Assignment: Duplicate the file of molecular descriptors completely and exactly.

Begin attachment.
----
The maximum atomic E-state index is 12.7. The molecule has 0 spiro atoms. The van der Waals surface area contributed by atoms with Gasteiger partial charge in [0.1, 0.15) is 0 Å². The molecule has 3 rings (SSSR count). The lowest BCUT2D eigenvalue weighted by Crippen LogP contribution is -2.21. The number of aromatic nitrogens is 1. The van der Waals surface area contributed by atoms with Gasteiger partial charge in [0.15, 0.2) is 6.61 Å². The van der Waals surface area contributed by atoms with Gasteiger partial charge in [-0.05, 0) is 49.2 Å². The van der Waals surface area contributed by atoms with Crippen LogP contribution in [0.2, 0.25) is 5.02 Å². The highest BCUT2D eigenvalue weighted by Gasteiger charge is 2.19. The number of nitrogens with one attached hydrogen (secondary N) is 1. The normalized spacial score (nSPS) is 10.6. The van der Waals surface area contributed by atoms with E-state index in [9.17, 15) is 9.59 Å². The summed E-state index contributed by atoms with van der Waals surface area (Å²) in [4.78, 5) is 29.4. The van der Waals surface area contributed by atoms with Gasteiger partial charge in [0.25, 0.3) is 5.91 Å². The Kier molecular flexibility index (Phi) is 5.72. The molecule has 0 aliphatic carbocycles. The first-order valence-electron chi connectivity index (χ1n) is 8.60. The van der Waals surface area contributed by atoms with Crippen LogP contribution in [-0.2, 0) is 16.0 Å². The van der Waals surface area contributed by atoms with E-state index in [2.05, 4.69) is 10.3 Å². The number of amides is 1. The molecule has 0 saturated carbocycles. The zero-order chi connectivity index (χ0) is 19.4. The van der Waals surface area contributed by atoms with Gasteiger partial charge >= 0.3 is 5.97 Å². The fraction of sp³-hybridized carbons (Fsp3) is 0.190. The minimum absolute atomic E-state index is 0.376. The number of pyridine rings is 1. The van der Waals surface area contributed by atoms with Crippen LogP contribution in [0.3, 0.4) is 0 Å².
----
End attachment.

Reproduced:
The maximum atomic E-state index is 12.7. The molecule has 0 spiro atoms. The van der Waals surface area contributed by atoms with Gasteiger partial charge in [0.1, 0.15) is 0 Å². The molecule has 3 rings (SSSR count). The lowest BCUT2D eigenvalue weighted by Crippen LogP contribution is -2.21. The number of aromatic nitrogens is 1. The van der Waals surface area contributed by atoms with Gasteiger partial charge in [0.15, 0.2) is 6.61 Å². The van der Waals surface area contributed by atoms with Gasteiger partial charge in [-0.05, 0) is 49.2 Å². The van der Waals surface area contributed by atoms with Crippen LogP contribution in [0.2, 0.25) is 5.02 Å². The highest BCUT2D eigenvalue weighted by Gasteiger charge is 2.19. The number of nitrogens with one attached hydrogen (secondary N) is 1. The normalized spacial score (nSPS) is 10.6. The van der Waals surface area contributed by atoms with E-state index in [9.17, 15) is 9.59 Å². The summed E-state index contributed by atoms with van der Waals surface area (Å²) in [4.78, 5) is 29.4. The van der Waals surface area contributed by atoms with Gasteiger partial charge in [0.25, 0.3) is 5.91 Å². The Kier molecular flexibility index (Phi) is 5.72. The molecule has 0 aliphatic carbocycles. The first-order valence-electron chi connectivity index (χ1n) is 8.60. The van der Waals surface area contributed by atoms with Crippen LogP contribution in [-0.2, 0) is 16.0 Å². The van der Waals surface area contributed by atoms with E-state index in [2.05, 4.69) is 10.3 Å². The number of amides is 1. The molecule has 0 saturated carbocycles. The zero-order chi connectivity index (χ0) is 19.4. The van der Waals surface area contributed by atoms with Gasteiger partial charge >= 0.3 is 5.97 Å². The fraction of sp³-hybridized carbons (Fsp3) is 0.190. The minimum absolute atomic E-state index is 0.376. The number of pyridine rings is 1. The van der Waals surface area contributed by atoms with Crippen LogP contribution in [0.3, 0.4) is 0 Å².